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J.K. Collins, C. Biles, E.V. Wann and P. Perkins-Veazie

Increased peroxidase activity is used to predict development of off-flavor in frozen sweet corn. However, peroxidase activity was not indicative of flavor changes in frozen supersweet (sh2) or sugar enhanced (sul/se) sweet corn genotypes. These results suggested an inactivation or absence of certain peroxidase isozymes. Frozen `Florida Staysweet' (sh2), `Merit' (sul), and `Bodacious' (sul/se) kernels were cut from cobs after 0 and 12 months of storage. Proteins extracted from acetone powders were separated by isoelectric focusing (IEF) and Native-PAGE. Banding patterns differed according to cultivar and storage duration. All cultivars contained a peroxidase isozyme having a molecular weight of 99 kD and pI of 4.5. The sul/se and su2 cultivars expressed an additional peroxidase band of 17.9 kD. An additional peroxidase isozyme (pI 5.0) appeared after 12 months of storage in the sul cultivar. This isozyme did not appear in sul/se or sh2 and is a possible marker for predicting off-flavor in corn. This isozyme may also catalyze off-flavor reactions in sul corn genotypes. Although changes in total peroxidase activity may not predict flavor loss in all genotypes, certain peroxidase isozymes may be useful in predicting and catalyzing off-flavor reactions in sul corn cultivars.

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Olfa Zarrouk, Pilar S. Testillano, María Carmen Risueño, María Ángeles Moreno and Yolanda Gogorcena

process related to graft establishment ( Deloire and Hébant, 1982 ; Feucht et al., 1983 ; Schmid and Feucht, 1985 ). Higher peroxidase activity in grafted rootstocks was related to graft incompatibility in Prunus species ( Rodrigues et al., 2002 ), and

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Yuehe Huang and Gregory A. Lang

Five-year-old `Sharpblue' southern highbush (Vaccinium corymbosum) plants were self- and cross-pollinated (`O'Neal') to study peroxidase activities and isozyme patterns during fruit development. Both soluble and bound peroxidase activities were present throughout development. Activities were very high during early fruit development, with peaks at 10 and 20 days after self- and cross-pollination, respectively. Activity was much higher for cross-pollinations. During rapid fruit development, peroxidase activities were low. During ripening, the activity of soluble peroxidases increased, then declined in both treatments. Bound peroxidase activity increased during the color transition from blue to dark blue, with the increase being much greater in self-pollinated fruits. Banding patterns of both soluble and bound isoperoxidases varied by pollination treatment as well as fruit developmental stage. Pollen sources alter peroxidase isozymes and activities in developing fruits. During fruit ripening, soluble peroxidase activity appears to be associate with the color transition from light blue to blue, while bound peroxidase activity appears to be associated with the color transition from blue to dark blue.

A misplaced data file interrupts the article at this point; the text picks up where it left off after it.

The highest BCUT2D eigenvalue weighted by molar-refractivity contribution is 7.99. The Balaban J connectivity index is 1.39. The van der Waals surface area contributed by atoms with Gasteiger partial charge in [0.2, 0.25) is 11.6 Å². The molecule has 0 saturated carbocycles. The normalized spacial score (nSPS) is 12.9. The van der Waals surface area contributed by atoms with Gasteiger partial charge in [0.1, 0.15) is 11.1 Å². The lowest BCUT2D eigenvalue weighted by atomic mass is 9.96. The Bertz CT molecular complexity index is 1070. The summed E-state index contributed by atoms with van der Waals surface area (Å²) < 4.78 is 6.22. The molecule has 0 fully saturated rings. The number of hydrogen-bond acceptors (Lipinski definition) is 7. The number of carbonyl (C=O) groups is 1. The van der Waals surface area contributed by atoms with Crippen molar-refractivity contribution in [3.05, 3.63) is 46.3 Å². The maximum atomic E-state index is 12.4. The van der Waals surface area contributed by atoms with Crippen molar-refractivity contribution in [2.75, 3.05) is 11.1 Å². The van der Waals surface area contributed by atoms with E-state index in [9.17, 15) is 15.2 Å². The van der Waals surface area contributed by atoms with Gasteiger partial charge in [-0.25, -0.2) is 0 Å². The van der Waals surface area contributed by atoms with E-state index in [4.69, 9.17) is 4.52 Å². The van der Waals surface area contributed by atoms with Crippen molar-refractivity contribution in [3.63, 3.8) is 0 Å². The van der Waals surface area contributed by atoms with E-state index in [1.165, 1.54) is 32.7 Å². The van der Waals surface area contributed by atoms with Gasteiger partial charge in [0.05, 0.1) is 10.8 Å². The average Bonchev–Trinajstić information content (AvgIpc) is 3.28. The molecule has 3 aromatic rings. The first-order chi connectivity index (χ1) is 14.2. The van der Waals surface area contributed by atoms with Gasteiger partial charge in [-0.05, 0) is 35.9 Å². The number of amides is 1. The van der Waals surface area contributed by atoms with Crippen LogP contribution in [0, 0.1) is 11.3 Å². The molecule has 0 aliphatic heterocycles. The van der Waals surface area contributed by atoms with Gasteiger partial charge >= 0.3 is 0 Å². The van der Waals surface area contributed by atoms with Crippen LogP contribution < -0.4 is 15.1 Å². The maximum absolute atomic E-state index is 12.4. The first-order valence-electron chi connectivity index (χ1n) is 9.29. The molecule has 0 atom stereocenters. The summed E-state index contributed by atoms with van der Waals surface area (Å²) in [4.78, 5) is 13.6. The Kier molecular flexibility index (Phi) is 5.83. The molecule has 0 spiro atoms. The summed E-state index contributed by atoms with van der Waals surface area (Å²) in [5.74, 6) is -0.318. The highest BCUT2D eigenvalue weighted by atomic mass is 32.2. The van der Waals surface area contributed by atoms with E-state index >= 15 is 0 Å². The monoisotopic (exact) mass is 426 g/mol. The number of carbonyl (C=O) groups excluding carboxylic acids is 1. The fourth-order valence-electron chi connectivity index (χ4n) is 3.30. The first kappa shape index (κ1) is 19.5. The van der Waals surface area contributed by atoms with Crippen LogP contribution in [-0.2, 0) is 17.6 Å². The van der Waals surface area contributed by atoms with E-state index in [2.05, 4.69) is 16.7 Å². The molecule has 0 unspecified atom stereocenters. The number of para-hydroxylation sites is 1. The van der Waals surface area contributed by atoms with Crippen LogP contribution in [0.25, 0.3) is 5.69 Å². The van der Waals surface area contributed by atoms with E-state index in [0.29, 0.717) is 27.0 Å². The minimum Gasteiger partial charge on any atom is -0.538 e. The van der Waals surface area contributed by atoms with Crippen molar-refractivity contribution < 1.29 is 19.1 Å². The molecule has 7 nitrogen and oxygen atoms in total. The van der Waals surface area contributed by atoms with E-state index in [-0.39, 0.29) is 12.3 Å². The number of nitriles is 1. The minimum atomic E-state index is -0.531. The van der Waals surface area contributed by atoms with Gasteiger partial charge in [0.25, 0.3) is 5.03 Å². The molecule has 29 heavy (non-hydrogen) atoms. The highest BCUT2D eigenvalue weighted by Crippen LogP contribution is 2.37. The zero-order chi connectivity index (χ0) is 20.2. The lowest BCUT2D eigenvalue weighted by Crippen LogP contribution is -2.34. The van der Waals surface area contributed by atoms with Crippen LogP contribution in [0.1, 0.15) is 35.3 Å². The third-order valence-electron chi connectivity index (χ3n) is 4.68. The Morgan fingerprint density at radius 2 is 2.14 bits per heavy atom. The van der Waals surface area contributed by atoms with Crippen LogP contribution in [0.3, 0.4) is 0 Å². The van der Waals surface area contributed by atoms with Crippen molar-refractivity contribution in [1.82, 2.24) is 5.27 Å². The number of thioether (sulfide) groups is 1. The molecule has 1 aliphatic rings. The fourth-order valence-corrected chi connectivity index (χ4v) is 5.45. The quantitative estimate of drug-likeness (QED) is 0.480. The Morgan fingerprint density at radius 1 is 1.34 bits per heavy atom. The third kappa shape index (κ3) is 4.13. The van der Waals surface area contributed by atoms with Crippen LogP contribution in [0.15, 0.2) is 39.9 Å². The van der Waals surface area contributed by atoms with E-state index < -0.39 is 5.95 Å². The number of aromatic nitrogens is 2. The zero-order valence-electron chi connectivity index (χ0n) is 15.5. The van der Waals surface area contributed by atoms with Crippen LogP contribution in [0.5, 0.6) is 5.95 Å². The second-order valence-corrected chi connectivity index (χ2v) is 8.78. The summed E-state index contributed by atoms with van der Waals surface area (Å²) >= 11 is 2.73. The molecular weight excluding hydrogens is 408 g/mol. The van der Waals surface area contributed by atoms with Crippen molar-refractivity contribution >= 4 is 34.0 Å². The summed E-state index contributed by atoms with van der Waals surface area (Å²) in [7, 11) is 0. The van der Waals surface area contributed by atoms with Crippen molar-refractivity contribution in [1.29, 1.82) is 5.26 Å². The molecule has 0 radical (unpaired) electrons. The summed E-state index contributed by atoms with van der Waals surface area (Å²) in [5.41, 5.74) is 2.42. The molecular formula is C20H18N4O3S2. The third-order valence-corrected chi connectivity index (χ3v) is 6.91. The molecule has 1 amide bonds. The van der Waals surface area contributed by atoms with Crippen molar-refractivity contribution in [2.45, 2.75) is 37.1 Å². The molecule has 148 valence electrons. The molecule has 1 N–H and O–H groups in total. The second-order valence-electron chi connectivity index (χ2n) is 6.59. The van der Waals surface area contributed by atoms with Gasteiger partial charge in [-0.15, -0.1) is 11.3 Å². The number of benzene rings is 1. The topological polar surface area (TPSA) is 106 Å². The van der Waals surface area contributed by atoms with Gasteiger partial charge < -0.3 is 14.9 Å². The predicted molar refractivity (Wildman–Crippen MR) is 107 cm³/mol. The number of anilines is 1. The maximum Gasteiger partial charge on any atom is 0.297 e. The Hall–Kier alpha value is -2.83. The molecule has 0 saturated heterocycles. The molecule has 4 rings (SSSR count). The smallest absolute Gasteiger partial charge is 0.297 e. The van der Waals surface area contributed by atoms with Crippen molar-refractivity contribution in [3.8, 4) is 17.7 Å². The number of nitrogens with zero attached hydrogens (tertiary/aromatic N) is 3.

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T.J. Miesle, A. Proctor and L.M. Lagrimini

The activity, isoenzymes, and histochemical location of peroxidase were studied in developing highbush blueberries (Vaccinium corymbosum L.). Total peroxidase activity increased during development when expressed on a fresh-weight basis, reaching a maximum in red berries and then declining. When peroxidase activity was expressed per berry it did not decline after the red-berry stage. Most of the enzyme was ionically bound to cell walls throughout development, with the number of isoenzymes increasing with maturity. Histochemical localization of peroxidase showed that enzyme activity spread throughout the berry during development.

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P. Perkins-Veazie, J.K. Collins, V. Russo and B. Cartwright